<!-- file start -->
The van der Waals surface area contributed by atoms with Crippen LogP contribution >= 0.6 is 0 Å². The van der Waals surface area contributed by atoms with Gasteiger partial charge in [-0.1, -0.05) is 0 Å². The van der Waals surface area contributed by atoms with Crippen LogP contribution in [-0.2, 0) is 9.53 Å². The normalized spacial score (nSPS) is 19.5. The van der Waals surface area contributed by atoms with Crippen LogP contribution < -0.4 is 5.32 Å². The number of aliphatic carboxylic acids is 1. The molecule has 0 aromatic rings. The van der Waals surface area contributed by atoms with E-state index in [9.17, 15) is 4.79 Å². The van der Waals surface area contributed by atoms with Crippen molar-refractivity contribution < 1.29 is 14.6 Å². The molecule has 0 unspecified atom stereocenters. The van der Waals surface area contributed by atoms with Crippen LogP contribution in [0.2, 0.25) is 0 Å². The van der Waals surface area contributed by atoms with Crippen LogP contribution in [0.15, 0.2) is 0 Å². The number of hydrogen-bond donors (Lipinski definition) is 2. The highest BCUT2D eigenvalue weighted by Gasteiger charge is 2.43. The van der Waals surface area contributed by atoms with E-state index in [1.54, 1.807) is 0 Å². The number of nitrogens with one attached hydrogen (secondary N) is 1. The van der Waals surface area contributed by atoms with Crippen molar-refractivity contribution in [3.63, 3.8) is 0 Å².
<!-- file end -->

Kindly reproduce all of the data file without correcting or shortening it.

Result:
The van der Waals surface area contributed by atoms with Crippen LogP contribution >= 0.6 is 0 Å². The van der Waals surface area contributed by atoms with Gasteiger partial charge in [-0.1, -0.05) is 0 Å². The van der Waals surface area contributed by atoms with Crippen LogP contribution in [-0.2, 0) is 9.53 Å². The normalized spacial score (nSPS) is 19.5. The van der Waals surface area contributed by atoms with Crippen LogP contribution < -0.4 is 5.32 Å². The number of aliphatic carboxylic acids is 1. The molecule has 0 aromatic rings. The van der Waals surface area contributed by atoms with E-state index in [9.17, 15) is 4.79 Å². The van der Waals surface area contributed by atoms with Crippen molar-refractivity contribution < 1.29 is 14.6 Å². The molecule has 0 unspecified atom stereocenters. The van der Waals surface area contributed by atoms with Crippen LogP contribution in [0.2, 0.25) is 0 Å². The van der Waals surface area contributed by atoms with Crippen LogP contribution in [0.15, 0.2) is 0 Å². The number of hydrogen-bond donors (Lipinski definition) is 2. The highest BCUT2D eigenvalue weighted by Gasteiger charge is 2.43. The van der Waals surface area contributed by atoms with E-state index in [1.54, 1.807) is 0 Å². The number of nitrogens with one attached hydrogen (secondary N) is 1. The van der Waals surface area contributed by atoms with Crippen molar-refractivity contribution in [3.63, 3.8) is 0 Å².